Blumenthal Controversy Makes it to Capitol Hill Bill | NBC Connecticut

Blumenthal Controversy Makes it to Capitol Hill Bill



    Connecticut Attorney General and Democratic candidate for U.S. Senate Richard Blumenthal addresses a report that he has misstated his military service during the Vietnam War at a news conference in West Hartford on Tuesday, May 18.

    In the last week, Attorney General Richard Blumenthal was the butt of a vice presidential joke and now it looks like he’s the inspiration for legislation to make it illegal to make inaccurate or misleading statements about your military record.

    Sen. Orrin Hatch, a Republican from Utah, wants to amend the Stolen Valor Act-- Defense Supplemental Bill -- and add the threat of six months in prison and fines to anyone making false statements about participating in U.S. combat operations.

    People who lie about their military service often do so for personal benefit– “to obtain honorariums, employment and elected office,” among other things, he said in remarks entered into the Congressional Record.

    “It is a crime to dishonor the sacrifice of so many by falsely representing combat service for the purposes of self-promotion or benefit,” Hatch concluded. “My amendment would deter those who would falsely prop themselves up in order to appear worthy of the award and title of ‘combat veteran.’

    Blumenthal has been under fire for statements he made about his military service during the Vietnam War. Hatch's attempt to link the Blumenthal blunder with the Stolen Valor Act is getting negative feedback from the very people who helped make the legislation happen.

    "Senator Hatch's knee-jerk response to the Blumenthal case, and many more far eggregious Stolen Valor cases, is a wrong direction that is ill informed at best and hypocritical at worst," Doug and Pam Sterner, of Virginia, said in an e-mail.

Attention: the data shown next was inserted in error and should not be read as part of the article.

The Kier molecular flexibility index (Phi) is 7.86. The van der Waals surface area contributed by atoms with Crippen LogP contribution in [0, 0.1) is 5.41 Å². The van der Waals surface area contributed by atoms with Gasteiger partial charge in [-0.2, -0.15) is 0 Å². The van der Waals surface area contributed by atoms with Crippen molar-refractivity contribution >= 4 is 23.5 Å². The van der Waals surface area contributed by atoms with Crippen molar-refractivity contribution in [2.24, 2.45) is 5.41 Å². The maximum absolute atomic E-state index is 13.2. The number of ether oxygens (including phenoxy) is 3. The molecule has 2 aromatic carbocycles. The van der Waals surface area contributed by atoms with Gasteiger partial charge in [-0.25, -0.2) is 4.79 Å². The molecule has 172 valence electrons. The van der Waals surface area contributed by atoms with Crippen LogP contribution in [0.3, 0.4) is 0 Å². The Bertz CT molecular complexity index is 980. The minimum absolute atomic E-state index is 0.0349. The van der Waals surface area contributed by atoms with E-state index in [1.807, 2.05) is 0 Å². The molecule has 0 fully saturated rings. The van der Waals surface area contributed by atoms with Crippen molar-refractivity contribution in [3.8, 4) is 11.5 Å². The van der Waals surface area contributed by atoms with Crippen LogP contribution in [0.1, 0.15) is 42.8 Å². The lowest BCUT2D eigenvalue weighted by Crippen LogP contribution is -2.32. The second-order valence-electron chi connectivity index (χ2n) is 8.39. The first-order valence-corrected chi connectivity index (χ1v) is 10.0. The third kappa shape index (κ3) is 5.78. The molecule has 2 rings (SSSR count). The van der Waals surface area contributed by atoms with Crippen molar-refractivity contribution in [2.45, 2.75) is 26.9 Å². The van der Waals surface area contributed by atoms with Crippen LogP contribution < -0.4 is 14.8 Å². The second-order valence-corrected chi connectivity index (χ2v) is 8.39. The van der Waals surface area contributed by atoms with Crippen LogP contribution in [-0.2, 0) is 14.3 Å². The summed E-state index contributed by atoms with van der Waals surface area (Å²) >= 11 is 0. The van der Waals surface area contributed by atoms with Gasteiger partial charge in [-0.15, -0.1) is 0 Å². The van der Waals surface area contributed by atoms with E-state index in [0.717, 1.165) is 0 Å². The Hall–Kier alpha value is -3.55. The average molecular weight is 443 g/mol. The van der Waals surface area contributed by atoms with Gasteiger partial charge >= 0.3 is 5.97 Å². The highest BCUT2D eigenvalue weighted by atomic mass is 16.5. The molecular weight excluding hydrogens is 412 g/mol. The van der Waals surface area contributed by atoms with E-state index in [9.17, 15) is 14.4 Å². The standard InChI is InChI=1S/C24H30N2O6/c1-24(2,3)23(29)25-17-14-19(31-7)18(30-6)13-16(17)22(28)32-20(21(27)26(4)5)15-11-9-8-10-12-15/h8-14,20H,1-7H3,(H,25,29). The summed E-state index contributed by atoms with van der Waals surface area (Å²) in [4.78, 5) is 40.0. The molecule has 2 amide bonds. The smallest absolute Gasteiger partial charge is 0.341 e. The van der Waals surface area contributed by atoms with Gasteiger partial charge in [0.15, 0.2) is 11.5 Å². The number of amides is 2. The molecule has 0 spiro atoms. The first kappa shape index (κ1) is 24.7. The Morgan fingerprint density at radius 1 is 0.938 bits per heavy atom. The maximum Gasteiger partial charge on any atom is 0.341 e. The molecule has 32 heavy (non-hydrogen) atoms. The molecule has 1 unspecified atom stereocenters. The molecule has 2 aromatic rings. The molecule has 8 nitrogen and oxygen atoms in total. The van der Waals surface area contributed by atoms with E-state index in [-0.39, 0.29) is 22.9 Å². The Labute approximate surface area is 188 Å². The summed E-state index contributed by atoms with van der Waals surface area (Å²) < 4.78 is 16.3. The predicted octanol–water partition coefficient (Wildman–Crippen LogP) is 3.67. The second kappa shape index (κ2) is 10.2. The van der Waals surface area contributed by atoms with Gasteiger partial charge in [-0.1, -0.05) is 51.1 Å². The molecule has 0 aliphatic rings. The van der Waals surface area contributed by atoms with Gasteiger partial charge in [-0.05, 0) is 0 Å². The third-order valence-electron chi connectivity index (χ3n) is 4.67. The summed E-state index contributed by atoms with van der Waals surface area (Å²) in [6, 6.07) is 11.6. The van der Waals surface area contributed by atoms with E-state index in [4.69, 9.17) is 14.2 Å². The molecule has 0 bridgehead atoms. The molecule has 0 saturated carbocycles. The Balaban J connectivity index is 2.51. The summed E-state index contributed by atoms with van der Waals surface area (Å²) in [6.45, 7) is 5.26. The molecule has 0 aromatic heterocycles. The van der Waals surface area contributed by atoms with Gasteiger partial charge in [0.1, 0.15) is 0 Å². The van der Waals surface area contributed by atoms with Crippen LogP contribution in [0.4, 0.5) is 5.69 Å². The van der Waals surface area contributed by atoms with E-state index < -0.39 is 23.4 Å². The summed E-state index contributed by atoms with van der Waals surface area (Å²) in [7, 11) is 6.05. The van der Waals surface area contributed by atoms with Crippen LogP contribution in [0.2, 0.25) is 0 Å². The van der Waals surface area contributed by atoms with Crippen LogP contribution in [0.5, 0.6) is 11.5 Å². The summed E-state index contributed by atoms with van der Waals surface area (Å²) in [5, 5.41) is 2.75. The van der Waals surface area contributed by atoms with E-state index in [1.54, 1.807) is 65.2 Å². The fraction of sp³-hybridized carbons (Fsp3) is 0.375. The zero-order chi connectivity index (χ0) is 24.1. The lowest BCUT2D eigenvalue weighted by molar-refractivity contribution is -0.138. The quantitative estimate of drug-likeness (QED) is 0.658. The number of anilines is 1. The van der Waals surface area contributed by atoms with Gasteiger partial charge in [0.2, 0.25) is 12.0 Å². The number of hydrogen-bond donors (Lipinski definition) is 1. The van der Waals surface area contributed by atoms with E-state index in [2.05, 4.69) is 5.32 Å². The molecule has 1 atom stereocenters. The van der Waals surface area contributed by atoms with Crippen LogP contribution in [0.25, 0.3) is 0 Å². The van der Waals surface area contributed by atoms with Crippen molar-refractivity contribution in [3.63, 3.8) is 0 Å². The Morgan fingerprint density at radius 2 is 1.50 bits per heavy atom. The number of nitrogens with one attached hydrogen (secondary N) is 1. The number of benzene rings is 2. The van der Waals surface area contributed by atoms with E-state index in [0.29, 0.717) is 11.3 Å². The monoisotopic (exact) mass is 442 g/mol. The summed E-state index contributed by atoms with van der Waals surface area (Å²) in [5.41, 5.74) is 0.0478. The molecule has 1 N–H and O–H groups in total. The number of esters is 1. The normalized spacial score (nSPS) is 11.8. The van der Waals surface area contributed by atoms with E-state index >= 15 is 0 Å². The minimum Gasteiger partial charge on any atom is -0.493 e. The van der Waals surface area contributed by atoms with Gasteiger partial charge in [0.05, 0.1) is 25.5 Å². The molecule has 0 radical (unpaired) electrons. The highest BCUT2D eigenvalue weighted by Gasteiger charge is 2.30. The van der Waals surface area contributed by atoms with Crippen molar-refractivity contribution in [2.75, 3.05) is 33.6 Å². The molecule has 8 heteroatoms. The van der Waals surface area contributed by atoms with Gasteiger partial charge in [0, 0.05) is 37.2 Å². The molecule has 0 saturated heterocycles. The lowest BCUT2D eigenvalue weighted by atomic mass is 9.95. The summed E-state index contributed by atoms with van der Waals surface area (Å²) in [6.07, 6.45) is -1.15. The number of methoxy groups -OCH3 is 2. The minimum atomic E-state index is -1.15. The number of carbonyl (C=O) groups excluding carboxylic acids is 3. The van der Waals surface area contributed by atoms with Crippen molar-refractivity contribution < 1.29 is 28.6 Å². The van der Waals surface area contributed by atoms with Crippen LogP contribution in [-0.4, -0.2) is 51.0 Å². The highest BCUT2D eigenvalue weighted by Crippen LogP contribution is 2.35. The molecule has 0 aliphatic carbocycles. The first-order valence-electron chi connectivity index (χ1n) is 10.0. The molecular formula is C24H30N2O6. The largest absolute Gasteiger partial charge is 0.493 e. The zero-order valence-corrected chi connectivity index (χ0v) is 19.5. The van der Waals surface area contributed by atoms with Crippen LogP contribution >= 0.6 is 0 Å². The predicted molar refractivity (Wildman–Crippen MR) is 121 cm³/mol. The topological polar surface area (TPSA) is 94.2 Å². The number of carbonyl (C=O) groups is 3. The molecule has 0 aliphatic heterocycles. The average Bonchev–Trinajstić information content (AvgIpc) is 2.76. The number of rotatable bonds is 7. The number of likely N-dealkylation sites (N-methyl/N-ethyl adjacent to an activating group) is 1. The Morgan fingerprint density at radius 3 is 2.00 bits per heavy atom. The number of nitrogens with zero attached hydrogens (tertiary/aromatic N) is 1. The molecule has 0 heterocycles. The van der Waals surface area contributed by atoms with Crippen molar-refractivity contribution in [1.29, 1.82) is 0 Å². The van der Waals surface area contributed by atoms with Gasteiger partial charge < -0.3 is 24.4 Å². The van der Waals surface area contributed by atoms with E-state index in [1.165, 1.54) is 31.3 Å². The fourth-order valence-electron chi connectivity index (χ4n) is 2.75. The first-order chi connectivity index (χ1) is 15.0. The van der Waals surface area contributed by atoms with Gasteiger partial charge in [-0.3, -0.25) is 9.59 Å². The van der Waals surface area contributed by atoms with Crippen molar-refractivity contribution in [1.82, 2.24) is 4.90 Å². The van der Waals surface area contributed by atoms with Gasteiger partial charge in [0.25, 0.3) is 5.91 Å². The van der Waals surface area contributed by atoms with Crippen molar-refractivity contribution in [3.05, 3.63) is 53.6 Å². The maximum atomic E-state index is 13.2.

The couple said in an e-mail to NBC Connecticut that they have attempted to contact Hatch about their concerns over the amendment but have been unable to reach him.

    Blumenthal has said he “misspoke” and apologized.

    "I have made mistakes and I am sorry. I truly regret offending anyone,'' Blumenthal wrote in the e-mail apology he sent to the Hartford Courant. "I will always champion the cause of Connecticut's and our nation's veterans."

    Doug and Pam Sterner, of Virginia, run Home of Heroes, said they

    In Connecticut, the controversy seemingly has not done much political damage. Blumenthal secured his party's nomination and, in a Quinnipiac poll released on Thursday, he maintains a lead over opponent, former wrestling executive Linda McMahon, 56 percent to 31 percent.

    “It looks like Connecticut voters forgive Attorney General Richard Blumenthal, or feel that there is nothing to forgive in the Vietnam service flap. While he has taken a hit with voters, his poll numbers were so high to begin with that he still maintains a commanding lead over Linda McMahon,” said Quinnipiac University Poll Director Douglas Schwartz.

    A message left with Hatch’s office was not immediately returned.